Chris Weston (Principal, European Client Advisory)
Marc Dowd
Marc Dowd (Principal, European Client Advisory)

There are many areas of expertise for a technology leader to master.  One of these, just as important as the others, is communication – how you engage colleagues and clients to inform them about your strategies, your delivery and how they can best work with your team to achieve the organisation’s outcomes.

Some of the key communication areas are:

What the IT Team Can Do for You

This is almost “101 Basic” IT Management but it is amazing how often this is neglected.  Publishing a service desk number and email is one thing but is that the best way if your user wants to know how to create their own blog, or ask about a feature of the information management system?

You should consider what types of information could you publish to speed up information dissemination processes, rather than engaging with a back-and-forth through the various helpdesk teams?  Other examples where information about the process will help the user understand the role of IT are what services are available, and how long should you expect to wait for a resolution?  All of this type of information is about how IT teams explain what they do and what value they can provide, and through understanding this need they should shape their interfaces accordingly to engage in ways that their colleagues in the larger business want to engage.

Evangelism

This in one of the roles of the CIO, the CTO, the CDO and others within the IT team, such as Business Relationship Managers, who must have deep connections with their stakeholders.  They must be not just noting down the requirements but also describing the possibilities.  A business that does not have the knowledge of what emerging technology could do for them is doomed to play catch up at every turn.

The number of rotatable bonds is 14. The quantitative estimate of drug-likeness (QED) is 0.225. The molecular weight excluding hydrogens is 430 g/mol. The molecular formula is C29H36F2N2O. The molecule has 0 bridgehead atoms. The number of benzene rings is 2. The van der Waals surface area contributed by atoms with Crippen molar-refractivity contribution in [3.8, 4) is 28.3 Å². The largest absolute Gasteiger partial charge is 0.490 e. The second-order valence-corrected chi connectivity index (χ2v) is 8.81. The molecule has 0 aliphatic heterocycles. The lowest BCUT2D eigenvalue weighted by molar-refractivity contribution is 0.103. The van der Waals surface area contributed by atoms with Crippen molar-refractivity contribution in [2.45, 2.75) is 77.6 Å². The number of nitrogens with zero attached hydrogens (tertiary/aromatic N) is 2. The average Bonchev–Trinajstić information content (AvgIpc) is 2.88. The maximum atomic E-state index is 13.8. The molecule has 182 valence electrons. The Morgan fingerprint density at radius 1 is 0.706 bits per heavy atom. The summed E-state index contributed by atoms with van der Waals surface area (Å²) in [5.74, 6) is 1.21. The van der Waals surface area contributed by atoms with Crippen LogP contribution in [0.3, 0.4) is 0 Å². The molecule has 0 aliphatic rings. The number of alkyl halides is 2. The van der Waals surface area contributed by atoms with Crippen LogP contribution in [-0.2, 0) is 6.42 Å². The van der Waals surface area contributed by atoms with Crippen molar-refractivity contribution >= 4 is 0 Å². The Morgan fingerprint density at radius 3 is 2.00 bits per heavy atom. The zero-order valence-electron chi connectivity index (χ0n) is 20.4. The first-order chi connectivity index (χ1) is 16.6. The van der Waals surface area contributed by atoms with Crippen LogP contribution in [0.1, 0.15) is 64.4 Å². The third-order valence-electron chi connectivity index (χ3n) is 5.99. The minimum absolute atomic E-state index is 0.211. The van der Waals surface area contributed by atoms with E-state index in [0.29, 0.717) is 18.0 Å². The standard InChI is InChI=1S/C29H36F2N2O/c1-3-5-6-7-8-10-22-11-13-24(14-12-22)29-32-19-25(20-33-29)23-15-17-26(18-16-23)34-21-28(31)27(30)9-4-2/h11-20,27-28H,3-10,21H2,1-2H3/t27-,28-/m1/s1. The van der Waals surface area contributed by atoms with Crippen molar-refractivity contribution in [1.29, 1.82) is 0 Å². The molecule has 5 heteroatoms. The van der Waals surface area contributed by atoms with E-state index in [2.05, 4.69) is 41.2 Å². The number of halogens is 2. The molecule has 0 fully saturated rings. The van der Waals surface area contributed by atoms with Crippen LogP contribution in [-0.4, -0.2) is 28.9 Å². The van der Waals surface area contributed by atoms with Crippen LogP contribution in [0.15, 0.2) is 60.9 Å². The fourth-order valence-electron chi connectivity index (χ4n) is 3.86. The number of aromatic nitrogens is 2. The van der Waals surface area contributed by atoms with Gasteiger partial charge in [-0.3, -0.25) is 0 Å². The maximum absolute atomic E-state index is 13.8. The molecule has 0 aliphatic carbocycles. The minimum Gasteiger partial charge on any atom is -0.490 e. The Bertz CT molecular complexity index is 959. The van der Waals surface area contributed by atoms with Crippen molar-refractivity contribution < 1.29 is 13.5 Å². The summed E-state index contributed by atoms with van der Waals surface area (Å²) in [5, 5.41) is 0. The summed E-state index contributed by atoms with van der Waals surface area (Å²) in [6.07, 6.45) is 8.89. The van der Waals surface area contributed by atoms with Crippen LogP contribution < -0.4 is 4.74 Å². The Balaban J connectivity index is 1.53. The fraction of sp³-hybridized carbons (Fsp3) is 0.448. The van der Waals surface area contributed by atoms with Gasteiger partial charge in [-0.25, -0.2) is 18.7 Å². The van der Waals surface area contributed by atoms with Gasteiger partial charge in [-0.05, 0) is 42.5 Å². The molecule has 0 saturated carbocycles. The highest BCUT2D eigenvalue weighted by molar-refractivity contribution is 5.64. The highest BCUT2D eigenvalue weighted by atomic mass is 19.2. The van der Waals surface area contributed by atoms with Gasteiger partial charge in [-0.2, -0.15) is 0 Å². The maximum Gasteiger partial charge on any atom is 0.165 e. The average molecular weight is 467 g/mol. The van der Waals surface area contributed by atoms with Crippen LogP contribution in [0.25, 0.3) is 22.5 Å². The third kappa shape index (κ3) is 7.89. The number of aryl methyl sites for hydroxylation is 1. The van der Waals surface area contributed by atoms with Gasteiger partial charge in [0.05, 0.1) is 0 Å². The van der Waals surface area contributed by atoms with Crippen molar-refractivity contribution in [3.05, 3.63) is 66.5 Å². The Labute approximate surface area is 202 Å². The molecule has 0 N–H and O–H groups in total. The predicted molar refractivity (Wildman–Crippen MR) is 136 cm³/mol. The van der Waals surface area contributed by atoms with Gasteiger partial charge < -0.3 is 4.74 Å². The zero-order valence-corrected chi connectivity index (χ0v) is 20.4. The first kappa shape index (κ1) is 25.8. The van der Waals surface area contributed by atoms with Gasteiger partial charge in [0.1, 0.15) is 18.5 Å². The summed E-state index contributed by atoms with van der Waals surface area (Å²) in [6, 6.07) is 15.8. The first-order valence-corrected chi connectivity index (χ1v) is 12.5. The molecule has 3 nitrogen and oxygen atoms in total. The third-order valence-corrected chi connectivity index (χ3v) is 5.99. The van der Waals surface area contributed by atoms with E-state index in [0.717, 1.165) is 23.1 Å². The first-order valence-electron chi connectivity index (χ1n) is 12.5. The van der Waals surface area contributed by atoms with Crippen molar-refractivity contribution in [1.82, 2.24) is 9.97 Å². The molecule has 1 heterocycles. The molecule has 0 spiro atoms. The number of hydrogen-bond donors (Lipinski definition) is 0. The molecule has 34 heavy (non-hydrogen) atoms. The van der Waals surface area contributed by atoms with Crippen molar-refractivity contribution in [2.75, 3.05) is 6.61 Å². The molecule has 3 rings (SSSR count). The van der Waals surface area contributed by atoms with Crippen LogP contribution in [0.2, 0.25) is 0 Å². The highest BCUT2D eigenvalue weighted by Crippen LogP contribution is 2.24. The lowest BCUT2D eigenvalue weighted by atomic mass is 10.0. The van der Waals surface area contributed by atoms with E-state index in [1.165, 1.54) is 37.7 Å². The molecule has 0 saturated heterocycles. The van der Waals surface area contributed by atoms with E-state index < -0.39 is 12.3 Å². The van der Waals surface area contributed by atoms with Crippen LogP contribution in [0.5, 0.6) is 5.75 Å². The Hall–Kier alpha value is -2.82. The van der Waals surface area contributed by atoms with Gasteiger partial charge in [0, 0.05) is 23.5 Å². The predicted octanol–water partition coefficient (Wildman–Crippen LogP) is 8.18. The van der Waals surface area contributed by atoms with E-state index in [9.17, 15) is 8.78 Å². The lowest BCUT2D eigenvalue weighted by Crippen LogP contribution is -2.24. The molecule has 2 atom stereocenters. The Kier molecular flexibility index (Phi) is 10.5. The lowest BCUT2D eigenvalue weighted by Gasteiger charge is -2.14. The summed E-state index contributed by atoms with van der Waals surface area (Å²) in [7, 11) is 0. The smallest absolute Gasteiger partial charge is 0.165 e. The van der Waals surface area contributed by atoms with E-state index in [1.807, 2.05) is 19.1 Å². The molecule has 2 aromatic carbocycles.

This requires a level of trust and credibility which takes time to build but the benefits are clear.  Work with your stakeholders to understand the key data in their business area. Some ways of thinking about it are: 

  • What is vital data that they will act upon immediately?
  • What is the information they will use for longer-term planning?
  • What is important to the interactions with their customers?
  • and how can data help them make relationships with their suppliers more effective?

Evangelism is about educating the IT senior team about the opportunities to add value as well as educating business stakeholders about the technologies that could improve or even transform their business.  This is about building and maintaining competitive advantage and raising barriers to entry for new entrants into your market. It is one of the key ways for IT to show value at the strategic level.

Getting More Out of Your Existing Tech

Shiny new tools are all well and good, but we could be so much more efficient in many cases if we only exploited the technology we have.  From simple tips to make daily tasks more efficient to “did you know we have the capability to integrate directly with supplier’s systems?”